The following points highlight the four major determinants of the elasticity of labour demand. The determinants are: 1. The Availability of Good Substitutes 2. Elasticity of Demand for the Products of Unionized Firms 3. The Proportion of Labour Cost in Total Cost 4. The Elasticity of Supply of Substitute Inputs.
Determinant # 1. The Availability of Good Substitutes:
When it is difficult to substitute other factors such as capital for unionized labour to produce a commodity, the bargaining power of union is strengthened.
As Grawtney and Stroup have put it, “Since non-union labour is a good substitute for union labour, the power of unions to exclude non union labour is an important determinant of union strength. Unless a union can prevent non-union employees from entering an occupation and cutting wages below the union level, it will be unable to raise wages significantly above the free-entry level.”
However, availability of capital in the form of machines that are close substitutes for labour will reduce the bargaining power of trade unions considerably. A rise in wages will induce employers to mechanize. A substantial wage increase can thus lead to a shortfall in the demand for unionized labour.
While highlighting the importance of substitute inputs economists often make a comparison of the experiences of elevator operators and airline pilots. It is normally observed that when elevator operators of many multi-storeyed buildings form unions and negotiate substantial wage increases, their gains are short-lived.
Residents of such houses turn to automated elevators and the employment of elevator operators fall suddenly. In contrast, airplane pilots are able to maintain wages above the free-market levels without much substitution in production. While people do not normally object to riding an automated elevator, they are unlikely to tolerate an automated aircraft.
Determinant # 2. Elasticity of Demand for the Products of Unionized Firms:
If the demand for the good produced by union labour is inelastic, the output produced by unionized firm will not fall much if the union pushes up wages (and costs). Thus if a union is going to have a significant impact on wages, its workers must produce a good for which demand is inelastic (such as bread).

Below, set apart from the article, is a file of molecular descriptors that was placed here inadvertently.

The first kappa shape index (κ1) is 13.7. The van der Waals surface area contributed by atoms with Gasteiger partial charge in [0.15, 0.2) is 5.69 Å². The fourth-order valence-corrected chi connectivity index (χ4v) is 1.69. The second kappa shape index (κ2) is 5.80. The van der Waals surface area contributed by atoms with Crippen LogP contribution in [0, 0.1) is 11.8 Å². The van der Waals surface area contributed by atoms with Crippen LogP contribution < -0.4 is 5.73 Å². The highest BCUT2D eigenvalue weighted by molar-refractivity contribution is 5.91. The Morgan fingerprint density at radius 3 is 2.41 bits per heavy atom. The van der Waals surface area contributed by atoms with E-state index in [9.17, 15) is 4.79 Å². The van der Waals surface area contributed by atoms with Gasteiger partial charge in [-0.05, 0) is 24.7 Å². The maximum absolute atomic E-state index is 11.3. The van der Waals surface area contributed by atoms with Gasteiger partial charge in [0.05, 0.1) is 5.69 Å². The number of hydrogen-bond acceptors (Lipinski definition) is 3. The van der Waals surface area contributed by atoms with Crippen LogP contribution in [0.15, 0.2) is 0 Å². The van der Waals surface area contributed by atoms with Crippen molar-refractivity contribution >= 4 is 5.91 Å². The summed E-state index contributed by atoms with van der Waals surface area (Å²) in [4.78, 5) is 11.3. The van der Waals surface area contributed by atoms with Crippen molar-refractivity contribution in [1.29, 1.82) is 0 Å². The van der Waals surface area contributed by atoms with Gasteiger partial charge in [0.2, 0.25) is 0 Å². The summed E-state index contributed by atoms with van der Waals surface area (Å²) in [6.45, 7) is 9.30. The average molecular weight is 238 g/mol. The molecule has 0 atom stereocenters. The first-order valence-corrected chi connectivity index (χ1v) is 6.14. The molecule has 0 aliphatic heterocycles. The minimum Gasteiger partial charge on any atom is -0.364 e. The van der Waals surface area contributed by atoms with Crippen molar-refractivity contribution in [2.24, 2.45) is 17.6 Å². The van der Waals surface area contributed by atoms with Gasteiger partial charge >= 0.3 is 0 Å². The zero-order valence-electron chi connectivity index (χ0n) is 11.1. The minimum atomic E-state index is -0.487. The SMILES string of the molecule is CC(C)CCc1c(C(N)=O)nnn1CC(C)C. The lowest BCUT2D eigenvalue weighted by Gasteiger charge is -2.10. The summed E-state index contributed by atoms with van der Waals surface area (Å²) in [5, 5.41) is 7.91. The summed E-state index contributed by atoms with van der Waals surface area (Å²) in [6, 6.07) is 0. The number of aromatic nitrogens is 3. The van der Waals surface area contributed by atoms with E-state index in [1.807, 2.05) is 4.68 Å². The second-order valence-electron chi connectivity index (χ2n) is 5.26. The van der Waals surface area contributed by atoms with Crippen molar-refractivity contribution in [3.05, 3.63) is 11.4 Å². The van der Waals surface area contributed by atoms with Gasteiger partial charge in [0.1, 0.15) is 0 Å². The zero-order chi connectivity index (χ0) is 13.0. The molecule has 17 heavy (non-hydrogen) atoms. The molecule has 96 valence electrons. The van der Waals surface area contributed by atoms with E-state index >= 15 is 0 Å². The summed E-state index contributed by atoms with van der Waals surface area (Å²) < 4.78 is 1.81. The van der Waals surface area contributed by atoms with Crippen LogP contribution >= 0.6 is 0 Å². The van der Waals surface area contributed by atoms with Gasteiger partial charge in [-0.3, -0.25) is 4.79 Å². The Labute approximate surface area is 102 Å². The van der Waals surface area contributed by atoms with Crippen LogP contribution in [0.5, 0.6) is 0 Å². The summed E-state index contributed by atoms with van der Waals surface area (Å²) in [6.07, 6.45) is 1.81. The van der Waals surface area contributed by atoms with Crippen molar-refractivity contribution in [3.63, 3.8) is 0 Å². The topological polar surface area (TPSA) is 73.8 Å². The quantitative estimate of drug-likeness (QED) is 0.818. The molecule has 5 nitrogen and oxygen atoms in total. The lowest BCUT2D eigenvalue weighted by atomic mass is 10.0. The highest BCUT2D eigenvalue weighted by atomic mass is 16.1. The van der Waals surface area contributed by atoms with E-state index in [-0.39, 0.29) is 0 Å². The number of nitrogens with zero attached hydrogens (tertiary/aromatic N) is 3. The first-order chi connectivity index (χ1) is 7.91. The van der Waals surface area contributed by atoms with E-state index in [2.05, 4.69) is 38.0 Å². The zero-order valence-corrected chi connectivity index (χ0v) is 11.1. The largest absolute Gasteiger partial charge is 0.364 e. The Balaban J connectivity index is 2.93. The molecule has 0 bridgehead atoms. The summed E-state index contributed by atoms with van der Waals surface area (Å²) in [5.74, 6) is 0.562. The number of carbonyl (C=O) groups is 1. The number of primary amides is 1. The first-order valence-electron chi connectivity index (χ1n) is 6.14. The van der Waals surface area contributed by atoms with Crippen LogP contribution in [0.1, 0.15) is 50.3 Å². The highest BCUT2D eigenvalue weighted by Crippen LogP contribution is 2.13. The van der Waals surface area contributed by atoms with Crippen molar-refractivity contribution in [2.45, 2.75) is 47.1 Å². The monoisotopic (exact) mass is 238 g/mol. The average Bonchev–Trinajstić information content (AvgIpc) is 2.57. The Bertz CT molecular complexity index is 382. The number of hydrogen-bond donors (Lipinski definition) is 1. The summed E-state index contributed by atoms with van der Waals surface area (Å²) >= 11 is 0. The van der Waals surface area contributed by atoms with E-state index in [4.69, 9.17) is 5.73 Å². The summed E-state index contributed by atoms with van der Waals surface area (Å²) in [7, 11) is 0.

Determinant # 3. The Proportion of Labour Cost in Total Cost:
If the wage bill of the unionized labour is a very small proportion of total production cost, demand for minimised labour will tend to be relatively inelastic.
For example, since the wages of carpenters and airplane pilots are a very small proportion of the total cost of production in the housing and air travel industries, respectively, a doubling or even tripling of the wages of carpenters or airline pilots would result in only a 1% or 2% increase in the cost of housing or air travel.
Thus a substantial increase in the price of such factors is likely to have little, if any, impact on product price, output, and employment. This factor has been called by Milton Friedman ‘the importance of being unimportant’ because it is an important determinant of the strength of the union.
Determinant # 4. The Elasticity of Supply of Substitute Inputs:
We have just noted that if wage rates in the unionized sector are pushed upward, firms will look for substitute inputs. Consequently the demand for such inputs will increase. If the supply of such substitutes (such as non-union labour) is inelastic, however, their price will rise sharply in response to an increase in demand.
The higher price will reduce the attractiveness of the substitutes. An inelastic supply of substitutes will thus strengthen the bargaining power of the union by making the demand for union labour more inelastic.